Between 1970 and 2002, the biomass caught in the traps in southern England did not decline significantly. Catches in southern Scotland, however, declined by more than two-thirds during the same period. Bell notes that overall numbers in Scotland were much higher at the start of the study. “It might be that much of the [insect] abundance in southern England had already been lost” by 1970, he says, after the dramatic postwar changes in agriculture and land use.

The stable catches in southern England are in part due to constant levels of pests such as aphids, which can thrive when their insect predators are removed. Such species can take advantage of a variety of environments, move large distances, and reproduce multiple times per year. Some can even benefit from pesticides because they reproduce quickly enough to develop resistance, whereas their predators decline. “So lots of insects will do great, but the insects that we love may not,” Black says.

Other, more visible creatures may be feeling the effects of the insect losses. Across North America and Europe, species of birds that eat flying insects, such as larks, swallows, and swifts, are in steep decline. Habitat loss certainly plays a role, Nocera says, “but the obvious factor that ties them all together is their diet.”

Some intriguing, although indirect, clues come from a rare ecological treasure: decades’ worth of stratified bird droppings. Nocera and his colleagues have been probing disused chimneys across Canada in which chimney swifts have built their nests for generations. From the droppings, he and his colleagues can reconstruct the diets of the birds, which eat almost exclusively insects caught on the wing.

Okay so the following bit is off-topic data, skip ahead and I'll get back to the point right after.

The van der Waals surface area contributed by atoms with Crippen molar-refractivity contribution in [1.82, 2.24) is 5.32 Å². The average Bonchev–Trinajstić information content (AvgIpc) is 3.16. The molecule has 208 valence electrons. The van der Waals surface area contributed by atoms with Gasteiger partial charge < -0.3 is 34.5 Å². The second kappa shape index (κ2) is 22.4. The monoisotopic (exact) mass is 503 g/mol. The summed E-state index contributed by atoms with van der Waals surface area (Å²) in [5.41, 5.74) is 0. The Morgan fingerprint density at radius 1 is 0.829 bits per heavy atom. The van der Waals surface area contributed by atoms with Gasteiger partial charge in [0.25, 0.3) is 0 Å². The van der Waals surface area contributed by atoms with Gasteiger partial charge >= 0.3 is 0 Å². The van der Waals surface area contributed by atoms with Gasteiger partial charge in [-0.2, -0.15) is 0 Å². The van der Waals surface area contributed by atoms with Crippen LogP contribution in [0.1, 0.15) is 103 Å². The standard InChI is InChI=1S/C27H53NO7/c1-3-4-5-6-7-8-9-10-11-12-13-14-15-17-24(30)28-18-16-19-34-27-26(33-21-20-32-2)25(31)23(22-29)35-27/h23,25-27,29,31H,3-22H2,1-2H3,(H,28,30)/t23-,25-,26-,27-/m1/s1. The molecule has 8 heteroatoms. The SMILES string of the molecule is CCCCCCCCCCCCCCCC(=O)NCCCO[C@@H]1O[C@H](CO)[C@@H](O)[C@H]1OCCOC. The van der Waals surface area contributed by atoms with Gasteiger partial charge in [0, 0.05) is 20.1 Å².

The layers revealed a striking change in the birds’ diets in the 1940s, around the time DDT was introduced. The proportion of beetle remains dropped off, suggesting the birds were eating smaller insects—and getting fewer calories per catch. The proportion of beetle parts increased slightly again after DDT was banned in the 1970s but never reached its earlier levels.

Paying attention to what E. O. Wilson calls “the little things that run the world” is worthwhile, Sorg says. “We won’t exterminate all insects. That’s nonsense. Vertebrates would die out first. But we can cause massive damage to biodiversity—damage that harms us.”>>
Art Neuendorffer

Kon Jek Toor

Re: Dramatic plunge in the number of insects

Postby Kon Jek Toor » Wed Oct 25, 2017 5:38 pm

"The fndings predated a similar dramatic decline in the number of humans on Earth." Post Apocolypse News

BDanielMayfield
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Re: Dramatic plunge in the number of insects

Postby BDanielMayfield » Thu Oct 26, 2017 1:26 pm

Kon Jek Toor wrote:"The fndings predated a similar dramatic decline in the number of humans on Earth." Post Apocolypse News


Most insightful, Kon Jek Toor.

Bruce